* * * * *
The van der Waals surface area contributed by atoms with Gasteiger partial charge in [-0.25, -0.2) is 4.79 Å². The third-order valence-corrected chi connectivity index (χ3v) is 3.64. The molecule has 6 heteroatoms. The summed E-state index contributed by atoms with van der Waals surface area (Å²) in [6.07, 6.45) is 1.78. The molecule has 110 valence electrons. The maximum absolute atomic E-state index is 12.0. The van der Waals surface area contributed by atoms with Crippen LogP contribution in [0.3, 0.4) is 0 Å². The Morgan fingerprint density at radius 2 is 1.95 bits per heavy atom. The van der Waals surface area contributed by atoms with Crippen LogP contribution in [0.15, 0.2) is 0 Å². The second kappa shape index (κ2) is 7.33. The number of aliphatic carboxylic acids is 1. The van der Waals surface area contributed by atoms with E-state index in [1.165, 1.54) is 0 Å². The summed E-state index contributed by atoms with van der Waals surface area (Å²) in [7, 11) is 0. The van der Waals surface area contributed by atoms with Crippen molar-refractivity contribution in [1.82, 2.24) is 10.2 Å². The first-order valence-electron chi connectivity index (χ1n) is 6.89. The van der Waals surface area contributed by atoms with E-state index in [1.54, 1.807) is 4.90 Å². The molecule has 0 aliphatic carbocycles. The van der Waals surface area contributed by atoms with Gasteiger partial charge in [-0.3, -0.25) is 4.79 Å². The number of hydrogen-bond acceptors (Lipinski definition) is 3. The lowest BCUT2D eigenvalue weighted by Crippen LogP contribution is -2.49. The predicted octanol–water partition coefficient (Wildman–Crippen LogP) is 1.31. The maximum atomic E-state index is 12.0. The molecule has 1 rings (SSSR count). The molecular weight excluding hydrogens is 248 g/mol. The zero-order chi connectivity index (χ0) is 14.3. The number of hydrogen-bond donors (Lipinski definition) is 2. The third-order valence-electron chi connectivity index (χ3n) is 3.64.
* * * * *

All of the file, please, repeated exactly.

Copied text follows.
The van der Waals surface area contributed by atoms with Gasteiger partial charge in [-0.25, -0.2) is 4.79 Å². The third-order valence-corrected chi connectivity index (χ3v) is 3.64. The molecule has 6 heteroatoms. The summed E-state index contributed by atoms with van der Waals surface area (Å²) in [6.07, 6.45) is 1.78. The molecule has 110 valence electrons. The maximum absolute atomic E-state index is 12.0. The van der Waals surface area contributed by atoms with Crippen LogP contribution in [0.3, 0.4) is 0 Å². The Morgan fingerprint density at radius 2 is 1.95 bits per heavy atom. The van der Waals surface area contributed by atoms with Crippen LogP contribution in [0.15, 0.2) is 0 Å². The second kappa shape index (κ2) is 7.33. The number of aliphatic carboxylic acids is 1. The van der Waals surface area contributed by atoms with E-state index in [1.165, 1.54) is 0 Å². The summed E-state index contributed by atoms with van der Waals surface area (Å²) in [7, 11) is 0. The van der Waals surface area contributed by atoms with Crippen molar-refractivity contribution in [1.82, 2.24) is 10.2 Å². The first-order valence-electron chi connectivity index (χ1n) is 6.89. The van der Waals surface area contributed by atoms with E-state index in [1.54, 1.807) is 4.90 Å². The molecule has 0 aliphatic carbocycles. The van der Waals surface area contributed by atoms with Gasteiger partial charge in [-0.3, -0.25) is 4.79 Å². The number of hydrogen-bond acceptors (Lipinski definition) is 3. The lowest BCUT2D eigenvalue weighted by Crippen LogP contribution is -2.49. The predicted octanol–water partition coefficient (Wildman–Crippen LogP) is 1.31. The maximum atomic E-state index is 12.0. The molecule has 1 rings (SSSR count). The molecular weight excluding hydrogens is 248 g/mol. The zero-order chi connectivity index (χ0) is 14.3. The number of hydrogen-bond donors (Lipinski definition) is 2. The third-order valence-electron chi connectivity index (χ3n) is 3.64.